James (Jock) Williamson Galloway Macdonald 1897 - 1960
- James (Jock) Williamson Galloway Macdonald
- Zero Flame
- signed and dated '56 lower left; signed and titled on the stretcher
oil on canvas
Estate of the Artist, Toronto
Mrs Barbara E. Macdonald, Toronto
Private Collection, Toronto
Jock Macdonald, One Man Exhibition, Hart House, University of Toronto, November - December, 1957, no. 19
Jock Macdonald, The Park Gallery, Toronto, 21 April - 3 May, 1958, no. 17
Jock Macdonald: Retrospective Exhibition, National Gallery of Canada, Ottawa, 1969 - 1970, no. 20
After Hortense Gordon, Jock Macdonald was the oldest member of Painters Eleven. He was also, perhaps, the most accomplished and experimental member of them all. He was interested in a vast range of artistic expressions, had tried automatic drawing and painting, been one of the first in Canada to paint abstract work (1934) and, like Lawren Harris, he had an intense interest in spiritual matters: Indian mysticism, the writings of Ouspensky, the spirit masks of the Haida, and transcendentalism. Surrealism was a form of expression with a particular appeal.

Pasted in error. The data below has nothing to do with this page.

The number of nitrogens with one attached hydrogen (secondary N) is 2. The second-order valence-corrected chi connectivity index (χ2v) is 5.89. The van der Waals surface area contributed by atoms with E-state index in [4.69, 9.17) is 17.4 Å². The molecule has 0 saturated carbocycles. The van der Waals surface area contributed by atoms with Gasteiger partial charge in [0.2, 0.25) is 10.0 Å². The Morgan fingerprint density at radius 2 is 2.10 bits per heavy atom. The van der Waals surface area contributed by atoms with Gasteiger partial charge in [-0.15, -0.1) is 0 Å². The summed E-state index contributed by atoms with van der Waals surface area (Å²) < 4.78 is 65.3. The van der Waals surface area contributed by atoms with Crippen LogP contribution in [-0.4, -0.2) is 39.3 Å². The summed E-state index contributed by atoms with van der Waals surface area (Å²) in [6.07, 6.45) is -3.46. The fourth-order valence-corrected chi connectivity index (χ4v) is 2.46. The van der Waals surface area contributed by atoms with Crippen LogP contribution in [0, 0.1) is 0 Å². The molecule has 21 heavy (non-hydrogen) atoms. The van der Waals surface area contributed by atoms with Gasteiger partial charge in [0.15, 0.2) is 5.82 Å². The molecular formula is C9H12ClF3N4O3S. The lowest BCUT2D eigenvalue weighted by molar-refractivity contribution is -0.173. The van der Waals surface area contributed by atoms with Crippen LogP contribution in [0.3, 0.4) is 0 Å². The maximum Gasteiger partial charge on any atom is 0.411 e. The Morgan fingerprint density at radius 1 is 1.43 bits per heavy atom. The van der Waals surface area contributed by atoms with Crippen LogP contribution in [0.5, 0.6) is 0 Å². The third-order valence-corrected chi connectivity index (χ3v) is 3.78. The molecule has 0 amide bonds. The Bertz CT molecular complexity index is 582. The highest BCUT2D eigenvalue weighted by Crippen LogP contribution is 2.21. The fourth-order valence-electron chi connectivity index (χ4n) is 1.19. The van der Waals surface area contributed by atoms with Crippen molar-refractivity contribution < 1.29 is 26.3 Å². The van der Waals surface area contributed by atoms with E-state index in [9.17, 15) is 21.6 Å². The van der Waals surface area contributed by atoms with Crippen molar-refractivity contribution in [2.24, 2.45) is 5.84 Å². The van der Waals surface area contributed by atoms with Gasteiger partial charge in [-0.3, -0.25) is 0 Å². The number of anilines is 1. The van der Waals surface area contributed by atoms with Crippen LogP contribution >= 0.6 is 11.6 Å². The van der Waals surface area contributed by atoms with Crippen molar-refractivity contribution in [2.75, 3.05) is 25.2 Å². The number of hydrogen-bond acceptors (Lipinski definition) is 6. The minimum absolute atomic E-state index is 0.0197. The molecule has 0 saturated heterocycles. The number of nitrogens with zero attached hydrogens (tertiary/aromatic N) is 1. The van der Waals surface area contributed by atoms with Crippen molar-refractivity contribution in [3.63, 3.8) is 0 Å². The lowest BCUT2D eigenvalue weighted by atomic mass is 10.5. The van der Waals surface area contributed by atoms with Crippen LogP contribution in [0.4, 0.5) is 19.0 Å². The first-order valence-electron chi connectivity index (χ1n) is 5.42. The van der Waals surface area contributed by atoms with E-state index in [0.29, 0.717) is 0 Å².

After many years in British Columbia, where Fred Varley was a fast friend and a colleague at the Vancouver School of Art, he travelled into the United States, and then settled in Toronto as a teacher at the Ontario College of Art in 1947. When Painters Eleven was formed, he was already a respected figure in the intimate society of the Toronto art world.
Macdonald's paintings all have a compelling quality, but the work he did late in his life has a kind of airy freshness and grandeur that surpasses his early trials. This modestly sized canvas has both the ease and the vitality of his later work, as if he was still exploring and discovering, but doing so without exertion. As indeed he was.